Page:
Vishu – The Festival and Significance

Nanmayudeyum, aishwaryathindeyum, samrudhiyudeyum ormakalumaayum, medamaasapulariyude swarnashobayumaayi veendumoru vishukoodivaaraavaayi… Nalloru nallekulla shubhapratheekshakalode, nanmaniranja hrudayamaaya vishu aashamsakal!! πŸ™‚

Kanikonna poo

Here comes the Vishu. Happy New Year! Vishu Aashamsakal!! I hope everyone had a wonderful time with loved ones and friends and enjoyed great food!

Vishu, the Malayalam New year which is celebrated in Kerala on the first day of the Malayalam month of Medam and the Tamizh Puthandu or Tamil New year, which is celebrated on the dawn of the new month of Chitrai in Tamil nadu.

Vishu symbolizes the fact that you need to start right and will have the whole year right. What we see on the first day of the year has to be auspicious, signify abundance and good fortune. Thus the custom of opening one’s eye to Vishukkani, which is seen first in the morning of Vishu. Kani should signify the auspiciousness through the yellow colour and hence viewed with just the Vilaku / Diya’s. Vishukkani spells out abudance, both spiritually and materially. Food, good fortune, knowledge and light accompany us at all times and throughout the year.

Vishukkani is basically a display of fruits, vegetables, flowers like jasmine, sunflowers, broken coconuts, rice, a new piece of cloth, coins, money and gold ornaments and kanikonna flowers (kanikkonna poo – which blooms just before and during Vishu) in front of the Lord Krishna idol or picture. And a mirror is kept in the display and the custom goes that, one has to see the display and then see their own face in the mirror. The mirror when seen on the morning of Vishu signifies Devi, and also the reflection of the things in front of the mirror shows that these would be multiplied by Her Grace. Usually Vishukkani is kept in one’s Pooja room just the night before the Vishu by elders, once the children and youngsters go to sleep. So that the next day, during the wee hours of the morning Vishukkani is viewed by the children and youngsters of the house.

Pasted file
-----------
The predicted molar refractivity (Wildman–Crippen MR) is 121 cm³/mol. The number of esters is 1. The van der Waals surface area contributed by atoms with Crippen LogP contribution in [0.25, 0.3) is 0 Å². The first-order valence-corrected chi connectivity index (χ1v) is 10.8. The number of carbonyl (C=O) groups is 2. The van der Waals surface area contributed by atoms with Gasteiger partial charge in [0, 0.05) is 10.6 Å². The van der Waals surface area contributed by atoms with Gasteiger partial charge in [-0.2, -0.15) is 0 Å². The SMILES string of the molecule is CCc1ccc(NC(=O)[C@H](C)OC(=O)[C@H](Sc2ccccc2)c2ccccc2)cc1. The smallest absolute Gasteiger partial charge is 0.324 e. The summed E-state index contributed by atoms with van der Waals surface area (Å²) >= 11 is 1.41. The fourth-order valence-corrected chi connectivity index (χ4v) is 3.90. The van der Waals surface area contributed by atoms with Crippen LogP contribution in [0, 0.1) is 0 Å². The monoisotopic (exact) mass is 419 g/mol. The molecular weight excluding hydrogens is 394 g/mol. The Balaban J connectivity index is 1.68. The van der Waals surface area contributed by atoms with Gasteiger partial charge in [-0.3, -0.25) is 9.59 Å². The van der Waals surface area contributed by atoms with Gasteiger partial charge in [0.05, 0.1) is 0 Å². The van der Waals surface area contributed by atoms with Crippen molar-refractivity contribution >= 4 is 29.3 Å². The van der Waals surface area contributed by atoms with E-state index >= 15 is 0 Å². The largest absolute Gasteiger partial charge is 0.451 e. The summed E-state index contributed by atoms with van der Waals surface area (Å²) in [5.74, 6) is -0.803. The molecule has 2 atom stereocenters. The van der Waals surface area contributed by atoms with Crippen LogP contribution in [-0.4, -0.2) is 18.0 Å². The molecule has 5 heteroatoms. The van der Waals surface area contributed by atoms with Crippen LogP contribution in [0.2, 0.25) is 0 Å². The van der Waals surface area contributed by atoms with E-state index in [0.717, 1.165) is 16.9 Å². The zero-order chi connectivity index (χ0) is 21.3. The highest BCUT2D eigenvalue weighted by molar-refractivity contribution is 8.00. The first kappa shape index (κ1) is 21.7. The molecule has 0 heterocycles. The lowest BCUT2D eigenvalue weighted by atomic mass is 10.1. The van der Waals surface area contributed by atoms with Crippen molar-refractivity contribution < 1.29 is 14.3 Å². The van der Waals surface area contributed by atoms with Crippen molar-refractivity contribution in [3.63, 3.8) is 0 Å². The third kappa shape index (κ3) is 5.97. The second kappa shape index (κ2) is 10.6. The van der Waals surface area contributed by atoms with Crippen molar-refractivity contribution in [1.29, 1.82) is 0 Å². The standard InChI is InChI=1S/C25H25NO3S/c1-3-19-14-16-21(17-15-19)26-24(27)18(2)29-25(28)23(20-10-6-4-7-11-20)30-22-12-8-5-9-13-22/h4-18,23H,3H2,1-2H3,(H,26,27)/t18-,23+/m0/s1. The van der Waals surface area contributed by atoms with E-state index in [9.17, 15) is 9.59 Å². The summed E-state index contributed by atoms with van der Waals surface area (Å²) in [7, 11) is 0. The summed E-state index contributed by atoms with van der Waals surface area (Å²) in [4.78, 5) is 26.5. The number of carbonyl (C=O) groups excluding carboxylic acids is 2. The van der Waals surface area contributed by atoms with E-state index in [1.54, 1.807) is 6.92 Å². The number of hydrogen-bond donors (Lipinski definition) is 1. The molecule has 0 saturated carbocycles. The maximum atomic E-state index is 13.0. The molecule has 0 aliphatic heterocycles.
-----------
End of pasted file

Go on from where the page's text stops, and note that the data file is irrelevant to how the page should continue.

I remember being woken up early in the morning by my parents to see the Vishukkani. My mom and dad will close mine and my sister’s eyes, and bring us to the Pooja room. The significance is to look at such goodness, which will in turn make our lives with such goodness and bounty. As we open our eyes to drink in the beauty of the lamps, the fragrance of the jasmine, the jack fruit and the incense all in one, the sight we behold is as beautiful every year as if we see it for the first time. The reflection in the mirror only adds to the beauty of the grandeur already resplendent in all its glory. We would see the lemons, the coconuts, the coins, the gold and then finally prostrate to the Lord.

Then followed by bath in the morning, it is customary to take the blessings and Kaineetam from the elders of the family. Later we have our breakfast in the form of Vishu Kanji and then go for bursting of crackers. Then follows a sumptuous and elaborate feast called Vishu sadhya in the noon.

Just ahead of the Vishu, the households are a beehive of activity, that is cleaning the households, buying new clothes, fruits, vegetables and making feasts. Jack fruit or Chakka is one of the main items for Vishukkani. So there will be Chakka Varatti, Chakka Varuthathu, Chakka Pradhaman or Chakka Payasam, and also other eatables like Neyappam, Chakka Puzhukku, Cherupayar Puzhukku, etc.

For breakfast there will be Vishi Kanji which is unique in Palakkad region and Vishu Khatta in Central Kerala. Elaborate menu has Ela Ada, Ottada, Aval Nanachathu, Aval Varattiyathu, Vishu Kanji or Vishu Khatta for breakfast. For lunch there will be rice, a host of side dishes and mains, pickles, chips or Pappadam, thorans, pachadi’s, kootans, erissery’s, pulissery’s and finally the payasams or pradhamans.

And then a wonderful time spend with loved one’s and friends marks the typical Vishu! Once again, Vishu Dhinaashamsakal πŸ™‚

Happy New Year to one and all!! πŸ™‚

Photo Courtesy – Google Images


4 thoughts on “Vishu – The Festival and Significance

    1. Oh thats nice to know Jayeeta πŸ™‚ You know there are so many similarities between Kolkatta and Kerala. I mean both worship Goddess Durga, both have that traditional white saree with red and gold border that is so unique, both eat fish curry and so on. I am happy to connect with you through our blogs πŸ™‚

      It is this advantage of sharing our thoughts, ideas, interesting anecdotes, eating patterns and thereby getting to know different people and cultures makes it all the more interesting!


      1. Sorry for late reply Aiswarya. I was in Easter vacation trip, so not connected to internet for few days. It is great to know that you also worship Goddess Durga. I was completely unaware of it. You know I like those traditional sarees very much. My husband has few Malayali friends. We get to know about your culture and food from them. We have a wish to visit Kerala sometime. I hear that it is a very beautiful place. If any time we go there I wish to meet you. πŸ™‚

        Liked by 1 person

        1. I thought you might be busy. Its alright Jayeeta. Hope you and your family enjoyed the Easter vacation trip. Ya, even i like those traditional sarees a lot πŸ™‚ Thats so nice to know that you have Malayali friends there. Do visit Kerala when you and your husband get time. And yes, you have a malayali friend here πŸ™‚ Sure, we will meet up when you come here πŸ™‚ I have a long time interest to visit Kolkatta during Durga Pooja celebrations. Will come there once when i get time with my family.


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